With great privilege comes great responsibility

While additional IT privileges are part of IT management, recent incidents and a number of surveys show many organizations don't do what's necessary to ensure such access isn't abused

While insider threats -- especially from someone on the IT team -- are not the most common attacks enterprises must be on guard against, they certainly have the potential to be among the most devastating.

Consider the recent case of Jason Cornish, in which the former IT staffer at the U.S. subsidiary of Japanese drug-maker Shionogi pleaded guilty to charges relating to a Feb. 3, 2011 attack that wiped out a considerable part of the company's business-technology systems including its email, order tracking and financial systems According to government court filings, the cost of the attack to the company reached $800,000.

Another example is that of City of San Francisco IT administrator Terry Childs, who refused to turn over administrative passwords to the city's FiberWAN network and was sentenced to four years behind bars.

More recently, a programmer at the Chicago Mercantile Exchange was arrested by federal agents for allegedly stealing proprietary code from the exchange.

One would assume, following such high-profile incidents, that more organizations would express interest in getting a better grip on their privileged insiders.

Nevertheless, a pair of just-released surveys shows how lax enterprise controls are when it comes to governing privileged IT access.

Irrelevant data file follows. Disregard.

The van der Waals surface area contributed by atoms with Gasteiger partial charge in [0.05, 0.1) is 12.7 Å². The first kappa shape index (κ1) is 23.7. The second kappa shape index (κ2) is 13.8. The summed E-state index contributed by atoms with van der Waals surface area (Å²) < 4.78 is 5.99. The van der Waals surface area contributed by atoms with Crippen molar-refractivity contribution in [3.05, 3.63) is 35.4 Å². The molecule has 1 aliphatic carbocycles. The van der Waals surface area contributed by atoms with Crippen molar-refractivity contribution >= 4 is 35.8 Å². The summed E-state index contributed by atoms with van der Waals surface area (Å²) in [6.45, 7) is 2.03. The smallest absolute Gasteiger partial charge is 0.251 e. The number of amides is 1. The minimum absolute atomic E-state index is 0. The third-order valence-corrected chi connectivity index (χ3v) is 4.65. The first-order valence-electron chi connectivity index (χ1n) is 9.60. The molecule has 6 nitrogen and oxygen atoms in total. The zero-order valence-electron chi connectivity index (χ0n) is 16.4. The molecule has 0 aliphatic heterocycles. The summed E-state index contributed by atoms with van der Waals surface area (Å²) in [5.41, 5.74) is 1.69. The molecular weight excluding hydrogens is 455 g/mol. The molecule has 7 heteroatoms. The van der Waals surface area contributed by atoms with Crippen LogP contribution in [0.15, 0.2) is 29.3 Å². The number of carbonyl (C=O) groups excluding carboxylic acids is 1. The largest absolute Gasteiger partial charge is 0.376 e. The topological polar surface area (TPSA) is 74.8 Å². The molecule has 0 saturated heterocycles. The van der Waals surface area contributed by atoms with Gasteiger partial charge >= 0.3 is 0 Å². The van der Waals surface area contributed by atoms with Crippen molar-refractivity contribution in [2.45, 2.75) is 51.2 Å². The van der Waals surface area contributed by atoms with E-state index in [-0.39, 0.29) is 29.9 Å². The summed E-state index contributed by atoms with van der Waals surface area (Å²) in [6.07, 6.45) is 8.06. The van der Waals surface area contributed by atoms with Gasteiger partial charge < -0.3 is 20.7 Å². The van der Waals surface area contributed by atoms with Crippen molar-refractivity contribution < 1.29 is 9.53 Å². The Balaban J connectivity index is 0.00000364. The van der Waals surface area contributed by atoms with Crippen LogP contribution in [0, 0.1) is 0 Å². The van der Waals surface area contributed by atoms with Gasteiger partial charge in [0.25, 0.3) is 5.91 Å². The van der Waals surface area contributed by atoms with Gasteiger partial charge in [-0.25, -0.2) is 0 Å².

Enterprise key and certificate management vendor Venafi surveyed more than 500 IT professionals and found that a third of survey respondents believe that with their knowledge of and access to encryption keys -- and the lack of oversight by their organization over those keys -- they could bring their company to a stop if they so chose.

A separate survey conducted by the Ponemon Institute for HP found increased risks to sensitive workplace data because of a general lack of privileged user oversight. Fifty-two percent of respondents said they are likely to get access to confidential information beyond what is necessary for their job. More than 60 percent said privileged users access sensitive data out of sheer curiosity. While many respondents claimed to have defined policies for privileged access rights to specific IT systems, nearly 40 percent said they are not sure about their ability to see specific user access rights across their organization.

"While the issue of better monitoring privileged users has been brought up here several times, we've not yet adopted an adequate way to monitor and enforce our privileged access policies," says the CTO at an international textiles company based in the Southeastern U.S. "Business and IT demands are moving so fast that there's always something higher on the priorities list."

That's probably the case at many organizations. In our next story we'll take a look what steps experts say enterprises need to take to make certain the additional access privileged users are given doesn't end up being abused.

George V. Hulme writes about security and technology from his home in Minneapolis. You can also find him tweeting about those topics on Twitter at @georgevhulme.

Read more about access control in CSOonline's Access Control section.

This story, "With great privilege comes great responsibility" was originally published by CSO.

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